Coin-operated electric phonographs with a choice of records became available in the 1920s. They were called jukeboxes from “jook-joint”, black American slang for a dance hall.
Early jukeboxes had simple wood veneer cabinets until 1937, when Paul Fuller designed the Wurlitzer Model 24, featuring backlit moulded plastic. Soon the other major manufacturers, Seeburg, Rock-Ola and AMI followed suit.
Fanciful chrome and nickel grilles were added and, in 1940, Wurlitzer introduced “bubble tubes”, sealed glass tubes full of liquid in which gas bubbles rose and fell under the influence of the beat of the music.
Production was halted during the War by rationing of plastic, metal and shellac. After the War, the emphasis turned to jukeboxes capable of playing many more records. In 1948, Seeburg introduced their Model 100A which could play both sides of 50 records, more than twice as many as any other jukebox. Achieving this meant long, low designs rather than tall, narrow ones. The brightly lit cabinets were replaced by metal and plastic designs reflecting the designs seen in cars and science fiction movies of the 1950s.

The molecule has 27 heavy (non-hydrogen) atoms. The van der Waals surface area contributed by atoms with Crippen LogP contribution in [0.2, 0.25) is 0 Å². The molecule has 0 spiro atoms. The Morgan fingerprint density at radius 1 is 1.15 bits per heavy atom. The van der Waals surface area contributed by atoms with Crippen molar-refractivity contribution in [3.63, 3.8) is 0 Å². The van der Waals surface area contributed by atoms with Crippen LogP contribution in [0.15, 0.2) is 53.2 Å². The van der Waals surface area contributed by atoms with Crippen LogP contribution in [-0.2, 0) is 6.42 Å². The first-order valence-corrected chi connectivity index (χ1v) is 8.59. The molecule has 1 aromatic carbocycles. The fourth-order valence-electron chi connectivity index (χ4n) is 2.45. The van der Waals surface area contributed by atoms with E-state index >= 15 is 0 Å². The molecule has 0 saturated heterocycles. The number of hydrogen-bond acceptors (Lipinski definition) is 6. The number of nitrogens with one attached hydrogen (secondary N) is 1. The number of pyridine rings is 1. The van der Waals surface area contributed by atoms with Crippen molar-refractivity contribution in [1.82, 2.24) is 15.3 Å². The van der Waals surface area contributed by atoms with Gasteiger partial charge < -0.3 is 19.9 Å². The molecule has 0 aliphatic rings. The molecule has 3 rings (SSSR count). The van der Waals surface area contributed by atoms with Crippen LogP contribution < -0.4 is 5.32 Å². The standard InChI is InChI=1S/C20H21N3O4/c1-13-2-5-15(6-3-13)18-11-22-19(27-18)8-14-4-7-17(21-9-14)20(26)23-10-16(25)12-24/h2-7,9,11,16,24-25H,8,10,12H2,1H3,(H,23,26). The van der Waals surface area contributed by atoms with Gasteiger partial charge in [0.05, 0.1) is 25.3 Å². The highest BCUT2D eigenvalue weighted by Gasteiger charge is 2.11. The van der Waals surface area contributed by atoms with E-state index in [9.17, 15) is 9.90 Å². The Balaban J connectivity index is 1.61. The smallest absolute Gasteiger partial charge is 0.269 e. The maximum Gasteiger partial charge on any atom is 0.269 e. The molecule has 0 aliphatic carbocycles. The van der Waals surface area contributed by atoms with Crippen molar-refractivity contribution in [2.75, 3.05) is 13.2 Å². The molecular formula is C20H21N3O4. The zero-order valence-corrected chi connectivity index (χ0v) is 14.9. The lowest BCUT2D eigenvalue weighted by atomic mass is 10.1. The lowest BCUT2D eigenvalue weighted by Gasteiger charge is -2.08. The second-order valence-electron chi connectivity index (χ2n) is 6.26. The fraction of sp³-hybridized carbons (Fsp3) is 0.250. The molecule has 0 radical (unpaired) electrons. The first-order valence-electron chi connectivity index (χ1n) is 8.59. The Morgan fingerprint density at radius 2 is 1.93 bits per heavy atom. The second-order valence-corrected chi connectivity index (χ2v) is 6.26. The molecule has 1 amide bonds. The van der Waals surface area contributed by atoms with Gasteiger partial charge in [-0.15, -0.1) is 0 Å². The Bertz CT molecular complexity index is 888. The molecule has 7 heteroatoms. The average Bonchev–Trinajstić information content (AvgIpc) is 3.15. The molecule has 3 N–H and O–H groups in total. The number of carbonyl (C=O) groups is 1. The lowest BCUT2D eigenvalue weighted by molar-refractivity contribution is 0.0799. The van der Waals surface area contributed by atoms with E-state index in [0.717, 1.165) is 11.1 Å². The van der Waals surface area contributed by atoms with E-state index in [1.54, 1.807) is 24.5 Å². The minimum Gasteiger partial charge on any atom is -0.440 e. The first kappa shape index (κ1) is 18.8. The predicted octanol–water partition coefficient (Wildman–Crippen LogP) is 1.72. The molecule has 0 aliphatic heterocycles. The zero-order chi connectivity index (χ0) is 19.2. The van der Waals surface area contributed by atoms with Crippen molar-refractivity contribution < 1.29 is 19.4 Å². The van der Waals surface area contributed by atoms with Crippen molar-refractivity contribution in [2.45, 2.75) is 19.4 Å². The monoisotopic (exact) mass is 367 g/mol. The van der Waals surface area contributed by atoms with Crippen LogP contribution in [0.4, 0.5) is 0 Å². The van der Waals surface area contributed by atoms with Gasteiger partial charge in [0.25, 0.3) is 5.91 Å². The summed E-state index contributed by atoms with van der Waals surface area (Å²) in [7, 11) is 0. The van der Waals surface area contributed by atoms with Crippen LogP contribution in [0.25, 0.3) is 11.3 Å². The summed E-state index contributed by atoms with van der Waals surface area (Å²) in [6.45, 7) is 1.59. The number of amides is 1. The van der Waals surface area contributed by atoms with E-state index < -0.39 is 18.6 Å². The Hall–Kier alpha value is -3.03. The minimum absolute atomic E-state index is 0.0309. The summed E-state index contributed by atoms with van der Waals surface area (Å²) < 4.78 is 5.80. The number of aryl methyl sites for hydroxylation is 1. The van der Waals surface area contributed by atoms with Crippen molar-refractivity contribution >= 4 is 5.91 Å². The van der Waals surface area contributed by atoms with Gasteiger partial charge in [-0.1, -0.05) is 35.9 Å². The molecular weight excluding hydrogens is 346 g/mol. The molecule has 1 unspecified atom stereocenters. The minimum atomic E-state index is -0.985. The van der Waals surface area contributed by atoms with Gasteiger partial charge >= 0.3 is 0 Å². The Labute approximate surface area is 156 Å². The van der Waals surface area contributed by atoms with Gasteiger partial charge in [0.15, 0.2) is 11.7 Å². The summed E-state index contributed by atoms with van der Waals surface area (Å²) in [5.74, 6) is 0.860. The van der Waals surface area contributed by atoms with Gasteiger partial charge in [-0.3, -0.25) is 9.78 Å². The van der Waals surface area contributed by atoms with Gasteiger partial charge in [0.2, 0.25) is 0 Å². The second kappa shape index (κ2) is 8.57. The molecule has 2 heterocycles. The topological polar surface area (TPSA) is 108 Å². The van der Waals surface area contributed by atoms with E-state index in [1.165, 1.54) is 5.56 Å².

In 1950, the Seeburg 100B adapted the successful Model 100A to play 7-inch, 45rpm singles rather than 78rpm records. Jukeboxes which played 78s were completely out of production by the mid1950s.